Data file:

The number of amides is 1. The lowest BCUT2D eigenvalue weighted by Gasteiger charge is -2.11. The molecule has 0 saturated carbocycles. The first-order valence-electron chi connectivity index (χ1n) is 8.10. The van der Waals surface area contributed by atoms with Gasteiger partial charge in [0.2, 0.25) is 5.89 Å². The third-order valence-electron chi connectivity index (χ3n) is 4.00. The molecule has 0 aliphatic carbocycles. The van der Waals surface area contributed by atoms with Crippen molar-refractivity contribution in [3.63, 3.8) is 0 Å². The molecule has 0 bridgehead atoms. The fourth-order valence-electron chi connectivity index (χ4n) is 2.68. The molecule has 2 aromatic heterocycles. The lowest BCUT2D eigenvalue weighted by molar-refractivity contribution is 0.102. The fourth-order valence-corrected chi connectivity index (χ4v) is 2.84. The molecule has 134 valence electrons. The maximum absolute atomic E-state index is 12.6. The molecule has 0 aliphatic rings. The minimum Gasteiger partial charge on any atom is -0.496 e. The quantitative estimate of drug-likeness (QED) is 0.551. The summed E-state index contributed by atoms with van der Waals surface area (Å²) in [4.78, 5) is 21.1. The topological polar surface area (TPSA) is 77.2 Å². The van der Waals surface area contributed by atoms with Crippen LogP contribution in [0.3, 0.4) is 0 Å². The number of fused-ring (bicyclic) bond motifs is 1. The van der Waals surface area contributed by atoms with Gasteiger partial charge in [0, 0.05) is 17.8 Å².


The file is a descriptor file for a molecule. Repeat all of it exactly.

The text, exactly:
The number of amides is 1. The lowest BCUT2D eigenvalue weighted by Gasteiger charge is -2.11. The molecule has 0 saturated carbocycles. The first-order valence-electron chi connectivity index (χ1n) is 8.10. The van der Waals surface area contributed by atoms with Gasteiger partial charge in [0.2, 0.25) is 5.89 Å². The third-order valence-electron chi connectivity index (χ3n) is 4.00. The molecule has 0 aliphatic carbocycles. The van der Waals surface area contributed by atoms with Crippen molar-refractivity contribution in [3.63, 3.8) is 0 Å². The molecule has 0 bridgehead atoms. The fourth-order valence-electron chi connectivity index (χ4n) is 2.68. The molecule has 2 aromatic heterocycles. The lowest BCUT2D eigenvalue weighted by molar-refractivity contribution is 0.102. The fourth-order valence-corrected chi connectivity index (χ4v) is 2.84. The molecule has 134 valence electrons. The maximum absolute atomic E-state index is 12.6. The molecule has 0 aliphatic rings. The minimum Gasteiger partial charge on any atom is -0.496 e. The quantitative estimate of drug-likeness (QED) is 0.551. The summed E-state index contributed by atoms with van der Waals surface area (Å²) in [4.78, 5) is 21.1. The topological polar surface area (TPSA) is 77.2 Å². The van der Waals surface area contributed by atoms with Crippen LogP contribution in [0.3, 0.4) is 0 Å². The number of fused-ring (bicyclic) bond motifs is 1. The van der Waals surface area contributed by atoms with Gasteiger partial charge in [0, 0.05) is 17.8 Å².